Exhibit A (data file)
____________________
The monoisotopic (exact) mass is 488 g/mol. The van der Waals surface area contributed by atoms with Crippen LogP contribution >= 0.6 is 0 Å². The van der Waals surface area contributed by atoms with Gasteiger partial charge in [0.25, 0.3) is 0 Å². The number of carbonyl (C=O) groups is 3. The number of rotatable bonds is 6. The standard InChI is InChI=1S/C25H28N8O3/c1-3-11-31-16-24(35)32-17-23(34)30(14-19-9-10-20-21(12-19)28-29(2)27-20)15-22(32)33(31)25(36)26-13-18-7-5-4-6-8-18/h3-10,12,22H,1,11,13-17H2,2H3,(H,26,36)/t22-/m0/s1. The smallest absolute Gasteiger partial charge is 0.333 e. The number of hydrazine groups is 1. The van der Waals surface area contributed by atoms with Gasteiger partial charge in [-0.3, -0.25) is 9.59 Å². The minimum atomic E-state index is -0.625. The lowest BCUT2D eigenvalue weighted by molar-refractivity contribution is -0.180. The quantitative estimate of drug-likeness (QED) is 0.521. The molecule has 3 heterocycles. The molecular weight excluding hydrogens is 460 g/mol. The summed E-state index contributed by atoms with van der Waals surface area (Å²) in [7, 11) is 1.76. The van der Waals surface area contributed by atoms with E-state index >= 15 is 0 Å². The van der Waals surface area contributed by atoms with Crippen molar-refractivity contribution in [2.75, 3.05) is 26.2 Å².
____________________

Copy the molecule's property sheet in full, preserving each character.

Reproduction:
The monoisotopic (exact) mass is 488 g/mol. The van der Waals surface area contributed by atoms with Crippen LogP contribution >= 0.6 is 0 Å². The van der Waals surface area contributed by atoms with Gasteiger partial charge in [0.25, 0.3) is 0 Å². The number of carbonyl (C=O) groups is 3. The number of rotatable bonds is 6. The standard InChI is InChI=1S/C25H28N8O3/c1-3-11-31-16-24(35)32-17-23(34)30(14-19-9-10-20-21(12-19)28-29(2)27-20)15-22(32)33(31)25(36)26-13-18-7-5-4-6-8-18/h3-10,12,22H,1,11,13-17H2,2H3,(H,26,36)/t22-/m0/s1. The smallest absolute Gasteiger partial charge is 0.333 e. The number of hydrazine groups is 1. The van der Waals surface area contributed by atoms with Gasteiger partial charge in [-0.3, -0.25) is 9.59 Å². The minimum atomic E-state index is -0.625. The lowest BCUT2D eigenvalue weighted by molar-refractivity contribution is -0.180. The quantitative estimate of drug-likeness (QED) is 0.521. The molecule has 3 heterocycles. The molecular weight excluding hydrogens is 460 g/mol. The summed E-state index contributed by atoms with van der Waals surface area (Å²) in [7, 11) is 1.76. The van der Waals surface area contributed by atoms with E-state index >= 15 is 0 Å². The van der Waals surface area contributed by atoms with Crippen molar-refractivity contribution in [2.75, 3.05) is 26.2 Å².